I’ve always had this uneasy feeling about WEP secured wireless networks, so when I moved to my current apartment a year ago I purchased WPA enabled devices. Unfortunately this means I cannot use and will not buy a number of nice devices (such as digital cameras with WLAN) secured only by WEP. A lot of equipment still does not do WPA, or perfoms sluggish when using WPA. All those devices should no longer be used. Changing my home network to WPA was sort of painful, but it paid off.
Because it finally happened: WEP is dead. A paper recently published by Andreas Bittau, Mark Henley (both researching at the University College of London) and Joshua Lackey (Microsoft) describes a new, devastating attack. (Download their research paper here: http://www.cs.ucl.ac.uk/staff/M.Handley/papers/fragmentation.pdf ) The new attack relies on packet fragmentation and use of the known 8-byte LLC/SNAP headers to speed up decryption.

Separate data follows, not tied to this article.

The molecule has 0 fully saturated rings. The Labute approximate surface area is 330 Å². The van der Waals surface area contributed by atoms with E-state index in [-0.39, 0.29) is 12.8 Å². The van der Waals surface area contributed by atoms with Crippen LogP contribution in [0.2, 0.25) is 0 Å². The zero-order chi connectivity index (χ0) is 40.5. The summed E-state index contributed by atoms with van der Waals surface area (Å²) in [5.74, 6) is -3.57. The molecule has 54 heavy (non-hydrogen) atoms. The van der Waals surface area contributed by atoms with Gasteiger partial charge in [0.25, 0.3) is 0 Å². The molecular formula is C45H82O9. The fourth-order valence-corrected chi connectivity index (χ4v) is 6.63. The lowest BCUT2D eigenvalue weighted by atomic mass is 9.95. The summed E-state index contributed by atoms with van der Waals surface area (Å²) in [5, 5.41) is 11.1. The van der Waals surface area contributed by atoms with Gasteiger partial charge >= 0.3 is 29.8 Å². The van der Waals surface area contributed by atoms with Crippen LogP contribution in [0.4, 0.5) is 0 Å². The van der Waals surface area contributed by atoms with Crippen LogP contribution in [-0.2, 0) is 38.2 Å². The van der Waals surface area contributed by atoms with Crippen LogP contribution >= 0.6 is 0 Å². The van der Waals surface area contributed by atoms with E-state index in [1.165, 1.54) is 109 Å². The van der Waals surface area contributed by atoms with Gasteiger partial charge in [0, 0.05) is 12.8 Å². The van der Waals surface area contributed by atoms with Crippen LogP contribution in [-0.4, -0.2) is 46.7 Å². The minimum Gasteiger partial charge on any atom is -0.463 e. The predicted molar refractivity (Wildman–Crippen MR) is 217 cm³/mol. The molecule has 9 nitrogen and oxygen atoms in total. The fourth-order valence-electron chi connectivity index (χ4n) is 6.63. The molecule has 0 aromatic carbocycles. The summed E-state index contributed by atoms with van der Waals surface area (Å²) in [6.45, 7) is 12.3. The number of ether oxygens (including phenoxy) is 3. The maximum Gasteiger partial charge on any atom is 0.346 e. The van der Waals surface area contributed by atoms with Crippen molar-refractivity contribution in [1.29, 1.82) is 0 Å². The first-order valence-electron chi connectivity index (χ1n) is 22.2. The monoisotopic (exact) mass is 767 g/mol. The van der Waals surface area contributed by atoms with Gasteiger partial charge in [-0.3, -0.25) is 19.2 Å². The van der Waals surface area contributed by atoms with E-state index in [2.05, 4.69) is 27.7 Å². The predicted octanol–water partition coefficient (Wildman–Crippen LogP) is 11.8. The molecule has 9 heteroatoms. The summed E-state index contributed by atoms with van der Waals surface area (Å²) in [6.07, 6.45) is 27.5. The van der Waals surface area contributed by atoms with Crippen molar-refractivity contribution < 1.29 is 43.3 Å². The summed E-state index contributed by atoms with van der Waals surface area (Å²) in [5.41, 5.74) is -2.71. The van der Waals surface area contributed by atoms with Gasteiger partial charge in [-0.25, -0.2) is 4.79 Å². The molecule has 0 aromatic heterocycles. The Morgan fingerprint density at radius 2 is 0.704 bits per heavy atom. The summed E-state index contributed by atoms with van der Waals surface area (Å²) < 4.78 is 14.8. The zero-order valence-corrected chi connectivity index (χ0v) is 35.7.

Basically it is so efficient it renders WEP useless. Totally useless.
The method described in the paper breaks WEP in seconds. That said, mechanisms like EAP, changing WEP keys every few minutes, are useless as well. To proof their point, the paper refers to a tool called “wesside”. The paper claims it can break many WEP networks in seconds. (For the curious: The tool is written for FreeBSD, and relies on low level functions of the Atheros WLAN card. Source is provided here: http://www.cs.ucl.ac.uk/staff/a.bittau/frag-0.1.tgz). Rest assured that someone has ported this to other platforms and alternate hardware by now.
To illustrate the gravity of the situation: according to the paper, typically around 76% of WLANs in the London Area are secured by WEP, in the Seattle Area an estimated number of 85% is given. Only 20% (London)/14%(Seattle) of WLANs use WPA, practically no one uses 802.11i
The consequence: Switch from WEP to WPA or 802.11i. Retire all your WEP-only equipment today. Methods relying on frequent change of WEP keys will no longer save you.